Court told of Tom McFeely's 'aggressive' attitude and denial he owned €200k in bath tub
Published 11/01/2016 | 02:30
The Insolvency Service official handling the bankruptcy of Tom McFeely has branded the disgraced Priory Hall developer as "aggressive".
Official assignee Christopher Lehane lifted the lid on his dealings with Mr McFeely in papers filed with the High Court.
He claims the builder has repeatedly failed to disclose assets and was uncooperative. But it is the manner of those exchanges, as described by Mr Lehane, which is most startling.
"I have spoken to him only twice. He has always reacted aggressively to any questions," said Mr Lehane.
The first of these meetings took place in August 2012, shortly after Mr McFeely was declared bankrupt in Ireland. He had been declared bankrupt in the UK earlier that year, but that bankruptcy was successfully challenged by Dublin woman Theresa McGuinness, to whom Mr McFeely owed more than €100,000.
Mr Lehane recounted how, at the meeting, Mr McFeely threw pictures of houses which had been vandalised across a table at him.
Mr McFeely was upset at the damage, but Mr Lehane discovered the damage had occurred before he was appointed to oversee the developer's assets.
The court papers show Mr McFeely refused to give Mr Lehane an address in the Republic of Ireland.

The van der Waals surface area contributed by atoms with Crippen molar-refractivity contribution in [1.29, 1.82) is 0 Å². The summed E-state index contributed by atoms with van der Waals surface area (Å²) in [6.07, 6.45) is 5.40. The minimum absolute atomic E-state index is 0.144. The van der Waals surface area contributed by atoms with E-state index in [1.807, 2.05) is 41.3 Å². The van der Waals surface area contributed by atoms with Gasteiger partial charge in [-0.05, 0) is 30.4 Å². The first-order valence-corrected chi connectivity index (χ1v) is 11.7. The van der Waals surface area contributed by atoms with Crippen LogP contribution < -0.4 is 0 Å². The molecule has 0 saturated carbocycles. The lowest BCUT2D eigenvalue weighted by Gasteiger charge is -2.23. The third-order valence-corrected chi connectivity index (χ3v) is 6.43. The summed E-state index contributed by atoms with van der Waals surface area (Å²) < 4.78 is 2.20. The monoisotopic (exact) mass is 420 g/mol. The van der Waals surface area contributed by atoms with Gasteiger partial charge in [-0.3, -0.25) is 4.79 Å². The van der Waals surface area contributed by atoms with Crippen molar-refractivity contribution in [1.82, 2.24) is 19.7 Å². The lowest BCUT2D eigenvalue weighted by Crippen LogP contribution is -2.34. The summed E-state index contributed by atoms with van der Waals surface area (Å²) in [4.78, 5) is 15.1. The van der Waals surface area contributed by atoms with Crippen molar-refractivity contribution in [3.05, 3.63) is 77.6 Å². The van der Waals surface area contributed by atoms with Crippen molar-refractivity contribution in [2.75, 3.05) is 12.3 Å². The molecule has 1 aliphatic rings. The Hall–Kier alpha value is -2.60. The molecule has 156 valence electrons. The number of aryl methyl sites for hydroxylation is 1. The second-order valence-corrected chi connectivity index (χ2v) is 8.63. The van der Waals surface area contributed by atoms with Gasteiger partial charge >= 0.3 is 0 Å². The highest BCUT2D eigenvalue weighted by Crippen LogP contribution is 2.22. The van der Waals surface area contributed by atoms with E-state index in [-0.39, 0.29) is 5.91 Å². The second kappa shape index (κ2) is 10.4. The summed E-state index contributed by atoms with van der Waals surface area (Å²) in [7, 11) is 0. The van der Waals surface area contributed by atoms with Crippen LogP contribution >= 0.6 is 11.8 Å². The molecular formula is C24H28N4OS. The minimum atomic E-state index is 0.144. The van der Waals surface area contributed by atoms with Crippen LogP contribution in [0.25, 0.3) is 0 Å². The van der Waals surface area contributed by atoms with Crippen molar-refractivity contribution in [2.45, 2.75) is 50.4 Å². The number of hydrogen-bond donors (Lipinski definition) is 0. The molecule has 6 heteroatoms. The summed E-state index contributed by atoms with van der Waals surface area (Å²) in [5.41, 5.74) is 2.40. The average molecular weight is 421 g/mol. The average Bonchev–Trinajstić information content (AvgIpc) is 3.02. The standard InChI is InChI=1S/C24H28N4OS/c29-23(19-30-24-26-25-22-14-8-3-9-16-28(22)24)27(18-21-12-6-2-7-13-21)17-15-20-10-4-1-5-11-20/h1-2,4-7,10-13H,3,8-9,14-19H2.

The former IRA hunger striker, who spent 12 years in the Maze Prison for shooting an RUC officer, maintained that the UK was his main centre of business and that he was a British passport holder.
He would only supply the address of his parents' home in Derry, even though, by his own admission, he was spending most of his time in London.
Mr Lehane said he did not believe Mr McFeely was living in Derry.
Other court papers show Mr McFeely wasn't slow to cast aspersions against Mr Lehane.
"I believe Mr Lehane is discriminating against me because of my northern republican background. He refuses to acknowledge my address in the United Kingdom," Mr McFeely claimed in one affidavit.
He went on to deny withholding any information from the official assignee.
After Mr Lehane sought a meeting with Mr McFeely to discuss the astonishing discovery of €200,000 under a bathtub in his former home on Dublin's Ailesbury Road, the developer claimed to have no knowledge of the money and that it did not belong to him.
He alleged it was planted there by gardaí after the €4m home was repossessed.
Mr Lehane did not believe him and got a High Court order declaring that it had been Mr McFeely's money.
In one affidavit, Mr McFeely lashed out at the press.
"I have been subjected to harassment by the media since the collapse of the property market in Ireland. I have been singled out for treatment," he said.
"I was forcibly evicted from my home and was confronted with the humiliation of an organised media circus outside the house. The press turned the eviction into a publicity event."